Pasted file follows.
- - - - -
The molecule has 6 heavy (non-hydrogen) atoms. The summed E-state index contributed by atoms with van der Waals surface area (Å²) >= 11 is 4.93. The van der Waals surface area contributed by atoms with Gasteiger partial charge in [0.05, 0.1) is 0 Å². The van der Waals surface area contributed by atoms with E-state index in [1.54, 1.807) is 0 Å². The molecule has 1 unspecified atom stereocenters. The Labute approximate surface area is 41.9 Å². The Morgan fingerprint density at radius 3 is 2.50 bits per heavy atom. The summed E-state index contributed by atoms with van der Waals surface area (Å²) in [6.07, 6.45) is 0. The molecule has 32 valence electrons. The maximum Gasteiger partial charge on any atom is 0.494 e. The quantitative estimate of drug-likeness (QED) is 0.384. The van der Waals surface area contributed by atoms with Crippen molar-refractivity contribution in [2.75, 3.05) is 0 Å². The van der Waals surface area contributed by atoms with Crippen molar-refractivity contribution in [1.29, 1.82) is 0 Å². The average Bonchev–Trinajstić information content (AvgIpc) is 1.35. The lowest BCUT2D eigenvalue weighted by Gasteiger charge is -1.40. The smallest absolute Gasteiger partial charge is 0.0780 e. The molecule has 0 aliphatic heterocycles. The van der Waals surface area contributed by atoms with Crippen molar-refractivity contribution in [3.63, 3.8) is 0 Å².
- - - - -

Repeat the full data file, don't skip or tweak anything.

The molecule has 6 heavy (non-hydrogen) atoms. The summed E-state index contributed by atoms with van der Waals surface area (Å²) >= 11 is 4.93. The van der Waals surface area contributed by atoms with Gasteiger partial charge in [0.05, 0.1) is 0 Å². The van der Waals surface area contributed by atoms with E-state index in [1.54, 1.807) is 0 Å². The molecule has 1 unspecified atom stereocenters. The Labute approximate surface area is 41.9 Å². The Morgan fingerprint density at radius 3 is 2.50 bits per heavy atom. The summed E-state index contributed by atoms with van der Waals surface area (Å²) in [6.07, 6.45) is 0. The molecule has 32 valence electrons. The maximum Gasteiger partial charge on any atom is 0.494 e. The quantitative estimate of drug-likeness (QED) is 0.384. The van der Waals surface area contributed by atoms with Crippen molar-refractivity contribution in [2.75, 3.05) is 0 Å². The van der Waals surface area contributed by atoms with Crippen molar-refractivity contribution in [1.29, 1.82) is 0 Å². The average Bonchev–Trinajstić information content (AvgIpc) is 1.35. The lowest BCUT2D eigenvalue weighted by Gasteiger charge is -1.40. The smallest absolute Gasteiger partial charge is 0.0780 e. The molecule has 0 aliphatic heterocycles. The van der Waals surface area contributed by atoms with Crippen molar-refractivity contribution in [3.63, 3.8) is 0 Å².